The beauty of The Good House is in the descriptions of the town & the people through the eyes of Hildy who knows both intimately. It’s a colourful cast of characters in this small town & Hildy brings them all beautifully to life in exquisite detail.

There is Frankie, briefly Hildy’s High School beau, who tells it like it is and plays a large role in the town; Callie & Patch with their autistic son Jake who desperately want to sell their house (which is severely damaged by Jake’s outbursts); Peter Newbold, who she also knows from school & Rebecca McAllister, new to town but quickly close to Hildy.

The strength of the developing secrets in the book lie in the fact that we are strongly invested in these people. The Good House is gripping, wonderfully detailed & funny. Sometimes laugh out loud funny (which I did!). I wanted to turn the pages as fast as I possibly could by halfway through the book as secrets became exposed. I eagerly read to find out how each piece of the puzzle fitted together.

The ending has profound implosive impact as it all comes together. Unbelievably a massive surprise awaits us at the very end.

I highly recommend The Good House. It’s a lovely light read, gripping & funny. A good stocking-filler for the readers in your life.

***

You can find out more about The Good House, by Ann Leary here…

 

Meeting Steve Worland

Last night, we held another wonderful online conversation at TBYL, this time having a chat with the author of the explosive novel Combustion (Penguin) Steve Worland…

In case you weren’t able to tune in on the night, here’s a transcript of our chat with Steve…

Steve WorlandTBYL: My first question for Steve tonight is this… you’ve created a really interesting cast of characters in your novels. Do you have a personal favourite?

Steve: I love them all of course, but Corey and his cattle dog Spike would be my favourites. They’re funny and uniquely Australian, though I do love Severson, the out-for-himself-at-all-costs NASA executive, and Lola, the tough as nails Hollywood agent. I think they add interesting variations to the mix of characters. And that’s what you’re always looking for, an appealing mix that will give you conflict (even when the characters really like each other), lots of humour, insight into the human condition and that little something that feels genuinely unique and unexpected. Basically, I want the readers to love spending time with the characters, but to understand that they’re both heroic and flawed, often at the same time.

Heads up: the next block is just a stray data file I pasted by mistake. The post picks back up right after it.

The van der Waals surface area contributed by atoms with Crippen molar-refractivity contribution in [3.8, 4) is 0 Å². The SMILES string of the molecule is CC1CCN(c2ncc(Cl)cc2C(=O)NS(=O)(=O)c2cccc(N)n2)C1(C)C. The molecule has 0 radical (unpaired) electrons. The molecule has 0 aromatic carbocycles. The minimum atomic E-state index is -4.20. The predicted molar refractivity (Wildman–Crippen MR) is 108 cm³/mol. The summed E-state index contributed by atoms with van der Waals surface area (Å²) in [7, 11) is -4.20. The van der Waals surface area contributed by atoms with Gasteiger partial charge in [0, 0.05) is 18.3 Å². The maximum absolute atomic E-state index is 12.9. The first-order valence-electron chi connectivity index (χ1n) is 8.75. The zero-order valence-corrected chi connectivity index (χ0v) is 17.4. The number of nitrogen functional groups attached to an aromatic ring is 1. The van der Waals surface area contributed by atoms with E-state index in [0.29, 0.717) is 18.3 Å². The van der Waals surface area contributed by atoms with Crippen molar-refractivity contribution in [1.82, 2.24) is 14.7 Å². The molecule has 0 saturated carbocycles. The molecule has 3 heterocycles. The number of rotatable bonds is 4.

TBYL: Do you think there would be one particular character that readers would like most?

Steve: I think Corey and Spike give my stories an element that is humorous, heartfelt and genuinely Australian so they tend to be crowd favourites, certainly in Oz!

TBYL: I would think Corey would be very popular, wonderfully recognisable! I really liked Rhonda too!

Steve: Yeah, she’s great value. I kind of based her on my wife.

TBYL: Oh wow, that’s great! Can your wife fly a plane?

Steve: No, she’s an actress so she can pretend to do it!

TBYL: Perfect! Are the other characters based on real people too?

Steve: Well, the astronauts are all based on elements of real people. There’s a bit of Neil Armstrong, first man on the moon, in Judd, and Sally Ride, the first American woman in space, in Rhonda. Lola, the Hollywood agent, is a little bit like my agent. So, you use parts of people you know and read about, then make up the rest!

TBYL: Steve, there’s an element of the bizarre in Combustion, adding to the fun. I’m talking especially in regards to Corey and his dog Spike. Why did you decide to add these elements to the story, rather than take a straight action/adventure path? 

Steve: I wanted to create a point of difference that was both humorous, heartfelt and genuinely Australian, and I think Corey and Spike give my stories that element. Interestingly, the idea for the duo comes from a very real place. I have many friends and family in country NSW and when you see the almost telepathic communication between the guys who work the land and their cattle dogs, it’s not a huge fictional jump to reach the relationship Corey and Spike have. Then to take that relationship and throw them into a big action-adventure story is a lot of fun.

TBYL: Did you spend time in rural Australia and LA to get a sense for how this duo would translate from one to the other?

Steve: Well I’ve spent a bit of time in country NSW because of family, but never more than about a week at a time. I lived in LA for a year at the start of my screenwriting career, which was an interesting experience.